We plan to develop nanoscale reservoir computing devices based on adaptive magnonic networks with embedded memory functionality. Adaptive networks based on both lithographically patterned and self-assembled nanostructures will be realized, which will be controlled using ultrafast optical programming. In the mid-term, we will combine the developed controllable building blocks into ordered and disordered networks with multiple input and output terminals, allowing implementation of reservoir-computing devices at the nanoscale. In the long term, we strive to employ interconnected magnonic reservoirs for realizing adaptive surfaces responding to magnetic, electric, and optical stimuli.

    Jannis Bensmann Ultrafast Dynamics in Magnetic Nanosystems | Bratschitsch

    Kirill Nikolaev Dynamics of magnon Bose-Einstein condensate | Demokritov

    Dmitrii Raskhodchikov Spin Wave Systems for Reservoir Computing | Pernice

  • C05

    C05 Coherent nanophotonic neural networks with adaptive molecular systems

    Jun.-Prof. Dr. Benjamin Risse - Faculty of Mathematics and Computer Science
    Jun.-Prof. Dr. Carsten Schuck - Physics Institute

    Project description

    This project targets the implementation and performance evaluation of elementary linear and nonlinear building blocks for coherent optical artificial neural networks. The focus will lie on integrating a large variety of nonlinear photo-responsive chemical and molecular systems developed within this CRC with nanophotonic devices that allow for straightforward replication. We will assess the characteristics of the resultant building blocks for dedicated training, regularization and explainable AI strategies to derive tailored analysis and optimization algorithms. This interdisciplinary combination will yield nanophotonic neural network components and accompanying digital twins that pave the way for large-scale artificial intelligence.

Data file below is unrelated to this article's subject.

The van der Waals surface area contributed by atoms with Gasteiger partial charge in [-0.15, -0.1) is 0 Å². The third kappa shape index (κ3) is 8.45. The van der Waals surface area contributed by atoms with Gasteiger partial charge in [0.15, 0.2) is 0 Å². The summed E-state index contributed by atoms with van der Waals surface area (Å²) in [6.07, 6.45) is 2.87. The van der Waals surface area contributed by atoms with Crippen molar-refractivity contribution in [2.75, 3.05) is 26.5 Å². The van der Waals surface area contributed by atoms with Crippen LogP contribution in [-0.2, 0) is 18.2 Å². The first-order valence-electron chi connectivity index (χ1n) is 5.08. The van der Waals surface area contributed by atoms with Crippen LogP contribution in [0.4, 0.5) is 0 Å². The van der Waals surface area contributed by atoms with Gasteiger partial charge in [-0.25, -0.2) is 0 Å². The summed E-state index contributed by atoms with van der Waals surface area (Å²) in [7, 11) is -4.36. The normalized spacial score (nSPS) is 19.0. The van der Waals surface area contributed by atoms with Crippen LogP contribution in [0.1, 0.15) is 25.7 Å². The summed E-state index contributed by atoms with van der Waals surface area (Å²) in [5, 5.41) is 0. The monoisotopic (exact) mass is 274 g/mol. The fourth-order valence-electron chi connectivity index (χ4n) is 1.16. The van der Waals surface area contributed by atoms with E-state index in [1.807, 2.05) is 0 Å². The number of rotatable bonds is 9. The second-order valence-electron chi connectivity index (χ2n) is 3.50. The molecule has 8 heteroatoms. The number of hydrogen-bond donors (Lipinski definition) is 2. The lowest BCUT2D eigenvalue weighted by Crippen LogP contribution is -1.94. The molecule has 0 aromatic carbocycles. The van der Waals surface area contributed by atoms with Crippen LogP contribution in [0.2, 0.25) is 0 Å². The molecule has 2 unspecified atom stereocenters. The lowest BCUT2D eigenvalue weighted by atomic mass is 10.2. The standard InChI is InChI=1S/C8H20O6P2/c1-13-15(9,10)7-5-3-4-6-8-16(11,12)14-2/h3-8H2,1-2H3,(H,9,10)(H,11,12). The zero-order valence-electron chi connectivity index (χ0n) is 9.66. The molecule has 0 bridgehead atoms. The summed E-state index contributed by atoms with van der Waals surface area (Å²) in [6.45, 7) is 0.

Marlon Becker Explainable Deep Learning and Nanophotonic Neural Networks | Risse


  • C06

    C06 Mixed-mode in-memory computing using adaptive phase-change materials

    Prof. Dr. Wolfram H. P. Pernice - Physics Institute
    Prof. Dr. Martin Salinga - Institute of Materials Physics

    Project description

    We develop neuromorphic architectures that exploit phase-change materials to implement in-memory computing. Nanophotonic waveguides will allow for realizing high-bandwidth neuromorphic processors with both optical and electrical feedback. Nanoscale artificial synapses will be based on phase-change materials, which are electrically programmed into multiple memory states for weighted optical readout. Using material engineering and spatially resolved phase-state assignment, we will create interconnected logic arrays for mixed-mode information processing.

    Zhongyu Tang  Development of Lossless Photonic Memories with Novel Materials | Pernice

    Akhil Varri Neuromorphic photonic computing | Pernice

    Daniel Wendland Neuromorphic Photonic Computing | Pernice

    Nishant Saxena Phase Change Materials for Programmable Electronic-Photonic Systems | Salinga

    Niklas Vollmar Electro-Optical in-Memory Computing With Phase Change Materials | Salinga